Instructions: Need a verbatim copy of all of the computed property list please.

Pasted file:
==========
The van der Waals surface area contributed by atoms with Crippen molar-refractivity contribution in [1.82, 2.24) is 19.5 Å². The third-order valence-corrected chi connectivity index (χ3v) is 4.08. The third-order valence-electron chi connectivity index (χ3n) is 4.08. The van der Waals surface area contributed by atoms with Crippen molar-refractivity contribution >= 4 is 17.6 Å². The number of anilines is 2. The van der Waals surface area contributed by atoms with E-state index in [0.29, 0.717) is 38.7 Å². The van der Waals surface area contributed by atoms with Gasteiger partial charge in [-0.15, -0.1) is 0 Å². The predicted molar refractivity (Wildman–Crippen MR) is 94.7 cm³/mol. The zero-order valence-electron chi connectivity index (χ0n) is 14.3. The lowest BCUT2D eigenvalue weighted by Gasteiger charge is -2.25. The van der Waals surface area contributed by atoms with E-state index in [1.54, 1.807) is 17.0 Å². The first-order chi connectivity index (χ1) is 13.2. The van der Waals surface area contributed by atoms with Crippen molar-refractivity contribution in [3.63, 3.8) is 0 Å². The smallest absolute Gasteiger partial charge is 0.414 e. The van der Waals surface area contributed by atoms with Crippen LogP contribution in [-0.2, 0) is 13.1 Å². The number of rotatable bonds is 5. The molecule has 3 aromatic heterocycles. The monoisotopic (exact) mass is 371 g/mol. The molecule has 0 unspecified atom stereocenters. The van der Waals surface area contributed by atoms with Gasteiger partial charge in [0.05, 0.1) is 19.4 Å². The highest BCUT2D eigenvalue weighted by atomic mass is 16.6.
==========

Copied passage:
The van der Waals surface area contributed by atoms with Crippen molar-refractivity contribution in [1.82, 2.24) is 19.5 Å². The third-order valence-corrected chi connectivity index (χ3v) is 4.08. The third-order valence-electron chi connectivity index (χ3n) is 4.08. The van der Waals surface area contributed by atoms with Crippen molar-refractivity contribution >= 4 is 17.6 Å². The number of anilines is 2. The van der Waals surface area contributed by atoms with E-state index in [0.29, 0.717) is 38.7 Å². The van der Waals surface area contributed by atoms with Gasteiger partial charge in [-0.15, -0.1) is 0 Å². The predicted molar refractivity (Wildman–Crippen MR) is 94.7 cm³/mol. The zero-order valence-electron chi connectivity index (χ0n) is 14.3. The lowest BCUT2D eigenvalue weighted by Gasteiger charge is -2.25. The van der Waals surface area contributed by atoms with E-state index in [1.54, 1.807) is 17.0 Å². The first-order chi connectivity index (χ1) is 13.2. The van der Waals surface area contributed by atoms with Crippen molar-refractivity contribution in [3.63, 3.8) is 0 Å². The smallest absolute Gasteiger partial charge is 0.414 e. The van der Waals surface area contributed by atoms with Crippen LogP contribution in [-0.2, 0) is 13.1 Å². The number of rotatable bonds is 5. The molecule has 3 aromatic heterocycles. The monoisotopic (exact) mass is 371 g/mol. The molecule has 0 unspecified atom stereocenters. The van der Waals surface area contributed by atoms with Gasteiger partial charge in [0.05, 0.1) is 19.4 Å². The highest BCUT2D eigenvalue weighted by atomic mass is 16.6.